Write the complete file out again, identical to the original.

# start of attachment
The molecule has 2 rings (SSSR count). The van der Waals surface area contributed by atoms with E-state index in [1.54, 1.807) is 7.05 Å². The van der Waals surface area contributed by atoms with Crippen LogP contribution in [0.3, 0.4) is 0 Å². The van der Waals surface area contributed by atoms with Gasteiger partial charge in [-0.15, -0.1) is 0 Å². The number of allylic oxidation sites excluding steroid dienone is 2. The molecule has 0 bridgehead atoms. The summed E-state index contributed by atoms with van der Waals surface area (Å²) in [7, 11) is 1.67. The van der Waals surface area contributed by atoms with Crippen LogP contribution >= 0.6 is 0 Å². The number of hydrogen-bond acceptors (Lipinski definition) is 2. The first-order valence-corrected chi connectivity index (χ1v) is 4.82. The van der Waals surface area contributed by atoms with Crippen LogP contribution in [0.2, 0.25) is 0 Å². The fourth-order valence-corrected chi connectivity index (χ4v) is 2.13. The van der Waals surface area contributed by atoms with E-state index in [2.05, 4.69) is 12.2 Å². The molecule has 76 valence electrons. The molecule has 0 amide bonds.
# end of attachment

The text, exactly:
The molecule has 2 rings (SSSR count). The van der Waals surface area contributed by atoms with E-state index in [1.54, 1.807) is 7.05 Å². The van der Waals surface area contributed by atoms with Crippen LogP contribution in [0.3, 0.4) is 0 Å². The van der Waals surface area contributed by atoms with Gasteiger partial charge in [-0.15, -0.1) is 0 Å². The number of allylic oxidation sites excluding steroid dienone is 2. The molecule has 0 bridgehead atoms. The summed E-state index contributed by atoms with van der Waals surface area (Å²) in [7, 11) is 1.67. The van der Waals surface area contributed by atoms with Crippen LogP contribution >= 0.6 is 0 Å². The number of hydrogen-bond acceptors (Lipinski definition) is 2. The first-order valence-corrected chi connectivity index (χ1v) is 4.82. The van der Waals surface area contributed by atoms with Crippen LogP contribution in [0.2, 0.25) is 0 Å². The fourth-order valence-corrected chi connectivity index (χ4v) is 2.13. The van der Waals surface area contributed by atoms with E-state index in [2.05, 4.69) is 12.2 Å². The molecule has 76 valence electrons. The molecule has 0 amide bonds.